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Yellow watermelons

Subverting the picnic classic’s crimson hue.

Photograph: Krista Schlueter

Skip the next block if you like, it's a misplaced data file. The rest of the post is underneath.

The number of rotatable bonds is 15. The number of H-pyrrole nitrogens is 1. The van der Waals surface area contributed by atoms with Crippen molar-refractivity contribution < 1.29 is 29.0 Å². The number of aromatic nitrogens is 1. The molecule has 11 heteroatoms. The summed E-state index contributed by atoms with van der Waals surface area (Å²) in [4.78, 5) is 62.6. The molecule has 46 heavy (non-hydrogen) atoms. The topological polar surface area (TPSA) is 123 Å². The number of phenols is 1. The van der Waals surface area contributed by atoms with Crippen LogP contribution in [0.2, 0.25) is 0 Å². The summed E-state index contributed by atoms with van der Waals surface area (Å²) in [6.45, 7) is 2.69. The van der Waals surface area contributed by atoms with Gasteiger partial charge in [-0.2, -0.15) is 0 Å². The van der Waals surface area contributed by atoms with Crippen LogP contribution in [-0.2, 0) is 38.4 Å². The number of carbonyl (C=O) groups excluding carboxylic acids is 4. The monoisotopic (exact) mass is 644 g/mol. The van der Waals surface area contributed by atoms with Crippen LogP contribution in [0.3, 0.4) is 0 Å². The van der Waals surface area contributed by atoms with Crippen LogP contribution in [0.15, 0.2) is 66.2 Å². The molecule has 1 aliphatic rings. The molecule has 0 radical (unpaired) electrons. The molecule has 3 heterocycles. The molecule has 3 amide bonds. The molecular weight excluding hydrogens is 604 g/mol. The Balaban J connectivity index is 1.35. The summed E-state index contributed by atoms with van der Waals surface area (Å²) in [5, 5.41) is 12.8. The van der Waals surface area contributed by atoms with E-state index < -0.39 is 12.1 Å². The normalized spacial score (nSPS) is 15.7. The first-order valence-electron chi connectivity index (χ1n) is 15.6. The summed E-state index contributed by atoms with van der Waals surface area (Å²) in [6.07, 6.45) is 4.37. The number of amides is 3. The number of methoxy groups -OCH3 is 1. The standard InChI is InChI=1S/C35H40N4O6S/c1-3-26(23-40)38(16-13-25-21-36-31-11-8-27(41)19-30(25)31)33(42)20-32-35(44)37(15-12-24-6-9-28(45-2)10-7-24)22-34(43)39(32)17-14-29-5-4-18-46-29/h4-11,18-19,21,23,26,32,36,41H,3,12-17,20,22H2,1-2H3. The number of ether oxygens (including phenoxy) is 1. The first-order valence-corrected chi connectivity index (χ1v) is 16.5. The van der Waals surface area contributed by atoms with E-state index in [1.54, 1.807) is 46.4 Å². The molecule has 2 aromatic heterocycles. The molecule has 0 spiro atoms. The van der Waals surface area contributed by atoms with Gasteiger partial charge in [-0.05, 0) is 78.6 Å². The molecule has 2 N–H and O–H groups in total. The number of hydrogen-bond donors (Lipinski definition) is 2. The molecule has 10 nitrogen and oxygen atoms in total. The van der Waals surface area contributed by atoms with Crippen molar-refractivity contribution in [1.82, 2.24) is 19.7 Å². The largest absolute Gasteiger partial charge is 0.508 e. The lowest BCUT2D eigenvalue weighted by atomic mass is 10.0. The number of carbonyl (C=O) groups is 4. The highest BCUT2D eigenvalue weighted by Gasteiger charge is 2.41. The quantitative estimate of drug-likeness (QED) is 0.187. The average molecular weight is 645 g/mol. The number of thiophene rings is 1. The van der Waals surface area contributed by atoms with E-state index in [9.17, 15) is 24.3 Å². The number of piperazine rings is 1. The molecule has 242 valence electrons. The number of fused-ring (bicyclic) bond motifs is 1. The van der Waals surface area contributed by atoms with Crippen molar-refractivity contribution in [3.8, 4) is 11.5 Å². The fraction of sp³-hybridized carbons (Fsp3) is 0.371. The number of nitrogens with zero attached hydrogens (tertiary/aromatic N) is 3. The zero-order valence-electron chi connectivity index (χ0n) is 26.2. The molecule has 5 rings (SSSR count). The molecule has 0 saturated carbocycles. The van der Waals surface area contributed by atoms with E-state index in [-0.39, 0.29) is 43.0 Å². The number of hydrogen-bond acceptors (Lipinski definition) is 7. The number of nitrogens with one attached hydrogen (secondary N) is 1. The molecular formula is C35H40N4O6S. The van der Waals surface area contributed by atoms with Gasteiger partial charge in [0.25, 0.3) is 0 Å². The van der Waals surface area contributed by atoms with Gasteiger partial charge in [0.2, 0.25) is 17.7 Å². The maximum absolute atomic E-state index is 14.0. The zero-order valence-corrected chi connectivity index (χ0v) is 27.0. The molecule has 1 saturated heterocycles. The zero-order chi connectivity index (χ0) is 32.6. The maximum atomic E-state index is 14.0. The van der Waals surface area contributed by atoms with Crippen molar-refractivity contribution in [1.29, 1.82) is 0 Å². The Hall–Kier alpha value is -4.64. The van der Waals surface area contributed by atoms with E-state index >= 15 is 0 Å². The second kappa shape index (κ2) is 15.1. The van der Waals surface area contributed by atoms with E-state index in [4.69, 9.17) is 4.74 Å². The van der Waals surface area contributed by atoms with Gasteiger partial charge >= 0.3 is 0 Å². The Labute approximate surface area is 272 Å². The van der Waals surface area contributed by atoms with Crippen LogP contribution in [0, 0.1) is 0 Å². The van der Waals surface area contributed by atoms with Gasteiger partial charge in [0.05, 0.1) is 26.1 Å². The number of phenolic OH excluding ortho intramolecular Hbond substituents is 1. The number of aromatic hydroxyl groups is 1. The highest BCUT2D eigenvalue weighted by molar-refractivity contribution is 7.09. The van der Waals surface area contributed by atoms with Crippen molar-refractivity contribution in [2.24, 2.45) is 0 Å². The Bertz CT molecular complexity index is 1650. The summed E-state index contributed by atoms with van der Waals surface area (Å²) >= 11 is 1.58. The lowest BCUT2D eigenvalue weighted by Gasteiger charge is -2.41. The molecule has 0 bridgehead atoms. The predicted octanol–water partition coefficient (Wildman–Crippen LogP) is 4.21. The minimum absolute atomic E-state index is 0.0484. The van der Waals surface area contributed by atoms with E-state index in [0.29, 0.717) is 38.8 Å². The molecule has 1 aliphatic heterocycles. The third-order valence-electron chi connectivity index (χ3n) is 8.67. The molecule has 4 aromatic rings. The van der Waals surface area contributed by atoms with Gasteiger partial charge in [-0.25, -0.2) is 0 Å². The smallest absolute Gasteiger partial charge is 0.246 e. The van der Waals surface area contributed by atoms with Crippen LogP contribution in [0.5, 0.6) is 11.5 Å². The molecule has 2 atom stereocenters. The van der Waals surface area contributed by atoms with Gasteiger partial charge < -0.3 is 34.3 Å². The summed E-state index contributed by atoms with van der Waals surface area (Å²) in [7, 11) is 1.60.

In the dog days of summer, cut your AC some slack and turn instead to the Greenmarket for relief. There you’ll find an August harvest of juicy, cooling watermelon with a surprise beneath its green-marbled rind: The flesh inside is yellow—not red. Known as “iceboxes” for their fridge-friendly size (typically seven to ten pounds), yellow watermelons—with breed names like Yellow Doll, Buttercup and Sorbet Swirl—are honey sweet, with a firm, lightly seeded flesh that’s as delightful to eat as it is to behold. “They’re so much sweeter than the big honking red ones,” says Susan Blew, owner of Oak Grove Plantation in Pittstown, New Jersey, which sells mini melons at the Union Square Greenmarket. “I grow for flavor, not size,” she adds. It takes the watermelons nearly three months to ripen, hence their late-summer arrival, timed conveniently to the hottest days of the year. And while many customers are initially shocked at the vibrant canary hue, Blew says, more often than not, they come back for seconds: “Every year we grow more and more, and there are never enough,” she says. “People tell me they eat the whole thing themselves—they don’t like to share.” Grab two (one for you, one for a pal) while the temperature still soars—come September, these sunshine-colored beauts will have gone the way of the heat wave. Available at Oak Grove Plantation, Norwich Meadows and Hodgson Farm stands at the Union Square Greenmarket (Union Square Park); Mon, Wed, Fri, Sat; $1–1.50/lb; or at the Brooklyn Kitchen (100 Frost St at Meeker Ave, Williamsburg, Brooklyn; 718-389-2982), $2.29/lb.

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